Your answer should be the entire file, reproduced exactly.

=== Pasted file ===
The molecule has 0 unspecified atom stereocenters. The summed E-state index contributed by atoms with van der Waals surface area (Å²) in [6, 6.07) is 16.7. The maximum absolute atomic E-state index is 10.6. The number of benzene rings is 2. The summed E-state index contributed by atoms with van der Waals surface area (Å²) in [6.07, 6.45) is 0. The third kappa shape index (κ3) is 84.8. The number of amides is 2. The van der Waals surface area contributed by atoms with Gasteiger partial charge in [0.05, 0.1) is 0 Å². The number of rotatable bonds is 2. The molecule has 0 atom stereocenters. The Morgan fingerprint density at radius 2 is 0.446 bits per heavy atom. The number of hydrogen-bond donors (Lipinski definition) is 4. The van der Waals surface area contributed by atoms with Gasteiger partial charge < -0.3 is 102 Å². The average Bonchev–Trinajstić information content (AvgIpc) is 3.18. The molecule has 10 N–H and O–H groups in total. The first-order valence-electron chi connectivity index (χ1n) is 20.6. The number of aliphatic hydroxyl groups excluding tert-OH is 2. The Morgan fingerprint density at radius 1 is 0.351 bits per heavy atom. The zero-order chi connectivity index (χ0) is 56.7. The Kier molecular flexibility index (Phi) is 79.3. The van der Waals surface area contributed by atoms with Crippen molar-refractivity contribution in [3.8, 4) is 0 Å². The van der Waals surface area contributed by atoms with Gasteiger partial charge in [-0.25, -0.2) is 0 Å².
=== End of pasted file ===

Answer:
The molecule has 0 unspecified atom stereocenters. The summed E-state index contributed by atoms with van der Waals surface area (Å²) in [6, 6.07) is 16.7. The maximum absolute atomic E-state index is 10.6. The number of benzene rings is 2. The summed E-state index contributed by atoms with van der Waals surface area (Å²) in [6.07, 6.45) is 0. The third kappa shape index (κ3) is 84.8. The number of amides is 2. The van der Waals surface area contributed by atoms with Gasteiger partial charge in [0.05, 0.1) is 0 Å². The number of rotatable bonds is 2. The molecule has 0 atom stereocenters. The Morgan fingerprint density at radius 2 is 0.446 bits per heavy atom. The number of hydrogen-bond donors (Lipinski definition) is 4. The van der Waals surface area contributed by atoms with Gasteiger partial charge < -0.3 is 102 Å². The average Bonchev–Trinajstić information content (AvgIpc) is 3.18. The molecule has 10 N–H and O–H groups in total. The first-order valence-electron chi connectivity index (χ1n) is 20.6. The number of aliphatic hydroxyl groups excluding tert-OH is 2. The Morgan fingerprint density at radius 1 is 0.351 bits per heavy atom. The zero-order chi connectivity index (χ0) is 56.7. The Kier molecular flexibility index (Phi) is 79.3. The van der Waals surface area contributed by atoms with Crippen molar-refractivity contribution in [3.8, 4) is 0 Å². The van der Waals surface area contributed by atoms with Gasteiger partial charge in [-0.25, -0.2) is 0 Å².